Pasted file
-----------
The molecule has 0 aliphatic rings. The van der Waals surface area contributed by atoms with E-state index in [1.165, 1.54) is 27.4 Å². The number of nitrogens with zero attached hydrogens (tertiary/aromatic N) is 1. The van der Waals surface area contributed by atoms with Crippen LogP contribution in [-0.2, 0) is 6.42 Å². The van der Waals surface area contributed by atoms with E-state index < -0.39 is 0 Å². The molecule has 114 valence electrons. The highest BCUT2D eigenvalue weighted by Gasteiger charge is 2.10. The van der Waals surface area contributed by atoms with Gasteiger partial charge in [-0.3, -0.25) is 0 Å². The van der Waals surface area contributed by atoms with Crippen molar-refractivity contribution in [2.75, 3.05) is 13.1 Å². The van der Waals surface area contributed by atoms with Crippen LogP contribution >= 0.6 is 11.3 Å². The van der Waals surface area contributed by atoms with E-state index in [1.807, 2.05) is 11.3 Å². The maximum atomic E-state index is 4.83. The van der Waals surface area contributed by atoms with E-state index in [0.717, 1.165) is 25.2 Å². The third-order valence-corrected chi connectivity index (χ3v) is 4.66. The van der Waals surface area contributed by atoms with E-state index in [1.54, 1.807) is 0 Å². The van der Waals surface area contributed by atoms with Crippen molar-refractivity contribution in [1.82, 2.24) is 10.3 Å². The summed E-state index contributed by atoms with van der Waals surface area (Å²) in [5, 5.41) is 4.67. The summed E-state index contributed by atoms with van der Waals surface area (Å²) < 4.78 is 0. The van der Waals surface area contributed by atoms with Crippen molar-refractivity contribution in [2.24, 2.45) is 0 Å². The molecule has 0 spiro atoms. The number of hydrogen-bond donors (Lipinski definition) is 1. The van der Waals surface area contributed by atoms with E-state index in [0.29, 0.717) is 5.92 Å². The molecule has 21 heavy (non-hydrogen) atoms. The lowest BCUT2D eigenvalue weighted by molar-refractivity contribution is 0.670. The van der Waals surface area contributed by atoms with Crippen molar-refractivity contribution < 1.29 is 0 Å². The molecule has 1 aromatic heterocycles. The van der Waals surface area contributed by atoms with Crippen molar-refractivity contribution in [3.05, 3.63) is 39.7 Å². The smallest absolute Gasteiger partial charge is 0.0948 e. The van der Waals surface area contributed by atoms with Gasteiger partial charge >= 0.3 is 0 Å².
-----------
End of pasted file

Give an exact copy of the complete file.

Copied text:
The molecule has 0 aliphatic rings. The van der Waals surface area contributed by atoms with E-state index in [1.165, 1.54) is 27.4 Å². The number of nitrogens with zero attached hydrogens (tertiary/aromatic N) is 1. The van der Waals surface area contributed by atoms with Crippen LogP contribution in [-0.2, 0) is 6.42 Å². The van der Waals surface area contributed by atoms with E-state index < -0.39 is 0 Å². The molecule has 114 valence electrons. The highest BCUT2D eigenvalue weighted by Gasteiger charge is 2.10. The van der Waals surface area contributed by atoms with Gasteiger partial charge in [-0.3, -0.25) is 0 Å². The van der Waals surface area contributed by atoms with Crippen molar-refractivity contribution in [2.75, 3.05) is 13.1 Å². The van der Waals surface area contributed by atoms with Crippen LogP contribution >= 0.6 is 11.3 Å². The van der Waals surface area contributed by atoms with E-state index in [1.807, 2.05) is 11.3 Å². The maximum atomic E-state index is 4.83. The van der Waals surface area contributed by atoms with E-state index in [0.717, 1.165) is 25.2 Å². The third-order valence-corrected chi connectivity index (χ3v) is 4.66. The van der Waals surface area contributed by atoms with E-state index in [1.54, 1.807) is 0 Å². The van der Waals surface area contributed by atoms with Crippen molar-refractivity contribution in [1.82, 2.24) is 10.3 Å². The summed E-state index contributed by atoms with van der Waals surface area (Å²) in [5, 5.41) is 4.67. The summed E-state index contributed by atoms with van der Waals surface area (Å²) < 4.78 is 0. The van der Waals surface area contributed by atoms with Crippen molar-refractivity contribution in [2.24, 2.45) is 0 Å². The molecule has 0 spiro atoms. The number of hydrogen-bond donors (Lipinski definition) is 1. The van der Waals surface area contributed by atoms with E-state index in [0.29, 0.717) is 5.92 Å². The molecule has 21 heavy (non-hydrogen) atoms. The lowest BCUT2D eigenvalue weighted by molar-refractivity contribution is 0.670. The van der Waals surface area contributed by atoms with Crippen molar-refractivity contribution < 1.29 is 0 Å². The molecule has 1 aromatic heterocycles. The van der Waals surface area contributed by atoms with Crippen molar-refractivity contribution in [3.05, 3.63) is 39.7 Å². The smallest absolute Gasteiger partial charge is 0.0948 e. The van der Waals surface area contributed by atoms with Gasteiger partial charge >= 0.3 is 0 Å².